Consumers make decisions unconsciously and automatically, according to Robert Cialdini’s book “Influence: The Psychology of Persuasion”. His Six Principles of Influence is about the mental processes that drive consumers to engage with services.
People often feel indebted when someone does something for them or gives them something.
“The implication is you have to go first. Give something: give information, give free samples, give a positive experience to people and they will want to give you something in return.” — Cialdini
The desire for one to reciprocate explains the effectiveness of free giveaways:
People may immediately feel more engaged and eager to try out a new service, make a donation, or give a bigger tip if they receive a little “goody” first. It’s not about value, it doesn’t need to be expensive or extraordinary, a free download will works well as a cookie.
2: Social Proof
People are influenced by others in their decision making. They are more likely to trust friends or online reviews than make a decision on their own. If their peers are using a service, they likely will follow.
“Laugh tracks on comedy shows exist for this very reason” – Cialdini
People will trust an opinion of the masses. If it is approved by many, it can’t be bad, the thinking goes.
The same effect can be observed on TV commercials. Those who say: “If our lines are busy, please call again” instead of “Operators are standing by” are found to be more successful. They give the impression that others like the product so much that their phone lines are very busy.
3: Commitment and Consistency
People look for consistency in products. They do not like to back out of deals or discover “hidden traps”.
“We’re more likely to do something after we’ve agreed to it verbally or in writing” — Cialdini
People follow pre-existing attitudes, values and actions. Honesty is crucial. Brand evangelists give perfect testimonials, the entire staff can too, but they must sound sincere and enthusiastic about the product.
“Getting people to answer ‘yes’ makes them more powerfully committed to an action” — Cialdini
You shouldn’t ask your customers: “Please call if you have to cancel.” Asking “Will you please call if you have to cancel?” gets customers to say yes, and measurably increases response rates.
When we get older we value product consistency more. Stephanie Brown published in 2005, a study about the “Evidence of a positive relationship between age and preference for consistency” in the Journal of Research in Personality. It confirms the common prejudice that older people become “set in their ways”. The only remedy for this is to praise the past decisions. Say they were right then, but now they should move forward. Therefore, companies must find new ways to connect people’s old values to a company’s new products, if they are to be successful in selling these products to the older generation.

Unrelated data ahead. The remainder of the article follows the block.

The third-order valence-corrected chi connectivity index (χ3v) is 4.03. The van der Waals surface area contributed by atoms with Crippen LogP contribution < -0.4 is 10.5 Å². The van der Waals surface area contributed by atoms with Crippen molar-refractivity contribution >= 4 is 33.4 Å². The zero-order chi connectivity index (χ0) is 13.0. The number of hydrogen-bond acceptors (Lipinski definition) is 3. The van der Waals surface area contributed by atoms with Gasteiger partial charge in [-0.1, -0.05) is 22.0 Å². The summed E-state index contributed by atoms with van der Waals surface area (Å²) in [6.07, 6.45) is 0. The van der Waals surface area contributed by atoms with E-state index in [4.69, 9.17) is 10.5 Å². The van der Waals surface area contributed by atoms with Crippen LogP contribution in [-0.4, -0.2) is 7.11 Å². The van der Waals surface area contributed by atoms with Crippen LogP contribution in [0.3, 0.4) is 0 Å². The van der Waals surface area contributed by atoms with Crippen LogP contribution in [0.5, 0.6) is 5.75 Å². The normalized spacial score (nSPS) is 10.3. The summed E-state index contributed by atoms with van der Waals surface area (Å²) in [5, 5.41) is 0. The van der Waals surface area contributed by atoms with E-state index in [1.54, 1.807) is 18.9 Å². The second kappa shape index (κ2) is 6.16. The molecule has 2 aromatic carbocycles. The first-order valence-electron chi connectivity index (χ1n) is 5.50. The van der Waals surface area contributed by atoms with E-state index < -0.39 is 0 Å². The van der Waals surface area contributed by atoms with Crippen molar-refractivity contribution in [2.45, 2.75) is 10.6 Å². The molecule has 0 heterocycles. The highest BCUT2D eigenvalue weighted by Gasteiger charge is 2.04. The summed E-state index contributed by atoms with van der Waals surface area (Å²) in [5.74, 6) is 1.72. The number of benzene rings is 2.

“People prefer to say ‘Yes’ to those they know and like” — Cialdini
People do favor the physically attractive, and people naturally favor others who are similar to themselves or who pay them compliments. If a salesperson can identify a prospect’s preferences, he can utilize this information to help facilitate a sale. Also, a seemingly “random” coincidence, like having a shared name, can help make that connection between the salesperson and the prospect.
“One of the things that marketers can do is honestly report the extent to which the product or service – or the people who are providing the product or service – are similar to the audience and know the audience’s challenges, preferences and so on” — Cialdini
People are more likely to believe words spoken by an expert or “authority figure”. Just giving an appearance of authority will increase the chances that others will comply. Business titles, impressive clothing, and expensive cars are proven factors in establishing credibility. This works even when the authority figure is illegitimate.
Testimonials are also effective. People who we recognize as “being like us” will more easily persuade us into making a purchase.
Scarcity relates to supply and demand– basically, if there is less of something, then it is perceived as being more valuable. Tout it as rare and uncommon and more people will want it. An example of this pent-up demand is the overnight campers found in front of stores when a new release of a product (e.g. shoes, iPhones, etc.) comes to market.
“The tendency to be more sensitive to possible losses than to possible gains is one of the best-supported findings in social science.” — Cialdini
To emphasize a scarcity in an advertising campaign, the message will contrasts a product’s benefits with “a wasted opportunity”. Urgency is also stressed:
- “Don’t miss this chance…”
- “Here’s what you’ll miss out on…”
Finally, if a product or service is truly unique, then the marketer must embellish whatever it is that makes it so unique.
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